The New York Jets are trying to build the roof to their house before they've even laid the foundation.
How else could you describe the method they're using to fill their openings?
It felt premature to criticize the Jets' GM search a few days ago. Now, we are a week into the search with no visible signs of progress, a list of names that rivals the length of the Mitchell Report and the news that the Jets are, indeed, thinking about their next offensive coordinator before they have a general manager in place:
Carolina requested permission to interview Hue Jackson about its OC opening, w/Chud gone. The Jets have also expressed interest in Jackson.— Albert Breer (@AlbertBreer) January 11, 2013
Criticism is no longer premature.
Why does this latest news change things? Because, at first, it was fair to question whether the Jets had a clear direction or a plan for their hiring process. Now, it's almost certain they don't.
Most candidates will want an opportunity to execute their vision of the team. The Jets have already handicapped the next GM with a sour contract for Mark Sanchez. They further hamstring the next GM by forcing head coach Rex Ryan onto him.
Jeff Capellini of WFAN put it best when he said of the search:
I'm good with #Jets interviewing every last GM candidate on Earth, but talking to OCs at same time is recipe for getting lowest bidder.— Jeff Capellini (@GreenLanternJet) January 11, 2013
Leaving the head coach in place was a dubious enough decision in the first place. Appointing the coaching staff without knowing who the general manager is, though, takes that to another level.
The search looks very disorganized, aside from the fact that the job itself is not all that attractive to potential general managers to begin with.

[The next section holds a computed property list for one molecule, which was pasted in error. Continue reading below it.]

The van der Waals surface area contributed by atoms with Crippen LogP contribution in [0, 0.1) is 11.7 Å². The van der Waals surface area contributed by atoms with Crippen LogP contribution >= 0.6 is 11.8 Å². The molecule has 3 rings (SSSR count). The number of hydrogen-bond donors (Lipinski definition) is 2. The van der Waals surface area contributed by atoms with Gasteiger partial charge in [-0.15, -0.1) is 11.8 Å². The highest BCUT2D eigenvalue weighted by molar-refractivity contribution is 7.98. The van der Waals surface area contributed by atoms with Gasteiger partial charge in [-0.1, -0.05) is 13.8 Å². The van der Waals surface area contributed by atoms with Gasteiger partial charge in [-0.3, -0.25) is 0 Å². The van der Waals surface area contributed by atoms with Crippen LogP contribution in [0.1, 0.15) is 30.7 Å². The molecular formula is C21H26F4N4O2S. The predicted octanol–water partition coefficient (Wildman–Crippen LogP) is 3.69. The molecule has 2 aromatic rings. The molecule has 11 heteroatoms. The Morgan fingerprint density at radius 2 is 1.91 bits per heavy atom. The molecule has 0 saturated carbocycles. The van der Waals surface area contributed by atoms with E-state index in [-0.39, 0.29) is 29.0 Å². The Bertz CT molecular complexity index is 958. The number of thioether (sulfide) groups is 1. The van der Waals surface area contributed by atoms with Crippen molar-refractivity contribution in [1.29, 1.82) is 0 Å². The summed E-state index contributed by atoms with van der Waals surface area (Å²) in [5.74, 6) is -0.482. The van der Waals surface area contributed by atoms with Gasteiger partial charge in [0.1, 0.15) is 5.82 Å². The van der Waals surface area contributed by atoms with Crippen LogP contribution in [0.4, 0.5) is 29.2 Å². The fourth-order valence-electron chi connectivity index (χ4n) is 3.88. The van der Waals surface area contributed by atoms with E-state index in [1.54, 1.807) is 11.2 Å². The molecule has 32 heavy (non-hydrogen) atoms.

There are the obvious ramifications of keeping the head coach in place and the impact that might have, but perhaps some of the names on the roster are playing just as big of a role in the Jets' inability to fill their opening:
New Jacksonville Jaguars GM David Caldwell accepted the job on the premise that he didn't also have to accept Tim Tebow. That, to an extent, indicates what GMs think of when they think about Tebow.
It's not a certainty that Tebow won't be dealt, but last year, the only two suitors were the Jaguars and the Jets. His stock is lower now than it was after that magical 2011 season with the Denver Broncos. Unless there are suddenly more suitors than last year, that means almost any prospective general manager would need to release Tebow and eat his $2.5 million salary for 2013.
All that being said, the fact remains: The longer this search goes on and the more decisions that are made before the search is finished, the more it looks like the Jets are wasting a lot of money on that search firm.
Erik Frenz is the AFC East lead blogger for Bleacher Report. Be sure to follow Erik on Twitter and "like" the AFC East blog on Facebook to keep up with all the updates. Unless otherwise specified, all quotes are obtained firsthand or via team press releases.